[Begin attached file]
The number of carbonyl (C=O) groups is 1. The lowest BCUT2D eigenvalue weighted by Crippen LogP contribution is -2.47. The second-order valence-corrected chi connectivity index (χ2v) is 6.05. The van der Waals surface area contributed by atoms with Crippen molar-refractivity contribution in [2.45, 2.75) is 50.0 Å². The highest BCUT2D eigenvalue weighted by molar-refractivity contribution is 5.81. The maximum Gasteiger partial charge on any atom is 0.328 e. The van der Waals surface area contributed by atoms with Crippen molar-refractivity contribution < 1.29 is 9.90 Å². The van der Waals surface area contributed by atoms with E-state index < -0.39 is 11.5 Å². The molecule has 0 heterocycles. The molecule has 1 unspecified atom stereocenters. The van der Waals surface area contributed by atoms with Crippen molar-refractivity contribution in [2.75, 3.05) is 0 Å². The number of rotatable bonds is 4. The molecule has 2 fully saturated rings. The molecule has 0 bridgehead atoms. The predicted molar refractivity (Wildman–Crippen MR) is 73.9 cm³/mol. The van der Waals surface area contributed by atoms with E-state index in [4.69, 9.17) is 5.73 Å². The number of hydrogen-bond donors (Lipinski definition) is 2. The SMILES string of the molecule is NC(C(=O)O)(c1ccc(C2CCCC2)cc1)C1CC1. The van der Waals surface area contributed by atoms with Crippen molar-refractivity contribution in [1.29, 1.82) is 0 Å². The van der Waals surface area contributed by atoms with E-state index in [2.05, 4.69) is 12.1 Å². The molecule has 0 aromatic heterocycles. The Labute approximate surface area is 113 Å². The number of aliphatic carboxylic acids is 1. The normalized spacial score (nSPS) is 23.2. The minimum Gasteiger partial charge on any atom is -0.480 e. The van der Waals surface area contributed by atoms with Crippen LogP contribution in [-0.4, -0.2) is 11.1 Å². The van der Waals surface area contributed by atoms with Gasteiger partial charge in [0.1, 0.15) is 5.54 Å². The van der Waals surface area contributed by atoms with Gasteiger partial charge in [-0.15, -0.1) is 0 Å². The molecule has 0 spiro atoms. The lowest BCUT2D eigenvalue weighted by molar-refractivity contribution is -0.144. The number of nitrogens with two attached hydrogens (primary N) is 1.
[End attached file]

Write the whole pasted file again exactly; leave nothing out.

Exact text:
The number of carbonyl (C=O) groups is 1. The lowest BCUT2D eigenvalue weighted by Crippen LogP contribution is -2.47. The second-order valence-corrected chi connectivity index (χ2v) is 6.05. The van der Waals surface area contributed by atoms with Crippen molar-refractivity contribution in [2.45, 2.75) is 50.0 Å². The highest BCUT2D eigenvalue weighted by molar-refractivity contribution is 5.81. The maximum Gasteiger partial charge on any atom is 0.328 e. The van der Waals surface area contributed by atoms with Crippen molar-refractivity contribution < 1.29 is 9.90 Å². The van der Waals surface area contributed by atoms with E-state index < -0.39 is 11.5 Å². The molecule has 0 heterocycles. The molecule has 1 unspecified atom stereocenters. The van der Waals surface area contributed by atoms with Crippen molar-refractivity contribution in [2.75, 3.05) is 0 Å². The number of rotatable bonds is 4. The molecule has 2 fully saturated rings. The molecule has 0 bridgehead atoms. The predicted molar refractivity (Wildman–Crippen MR) is 73.9 cm³/mol. The van der Waals surface area contributed by atoms with E-state index in [4.69, 9.17) is 5.73 Å². The number of hydrogen-bond donors (Lipinski definition) is 2. The SMILES string of the molecule is NC(C(=O)O)(c1ccc(C2CCCC2)cc1)C1CC1. The van der Waals surface area contributed by atoms with Crippen molar-refractivity contribution in [1.29, 1.82) is 0 Å². The van der Waals surface area contributed by atoms with E-state index in [2.05, 4.69) is 12.1 Å². The molecule has 0 aromatic heterocycles. The Labute approximate surface area is 113 Å². The number of aliphatic carboxylic acids is 1. The normalized spacial score (nSPS) is 23.2. The minimum Gasteiger partial charge on any atom is -0.480 e. The van der Waals surface area contributed by atoms with Crippen LogP contribution in [-0.4, -0.2) is 11.1 Å². The van der Waals surface area contributed by atoms with Gasteiger partial charge in [0.1, 0.15) is 5.54 Å². The van der Waals surface area contributed by atoms with Gasteiger partial charge in [-0.15, -0.1) is 0 Å². The molecule has 0 spiro atoms. The lowest BCUT2D eigenvalue weighted by molar-refractivity contribution is -0.144. The number of nitrogens with two attached hydrogens (primary N) is 1.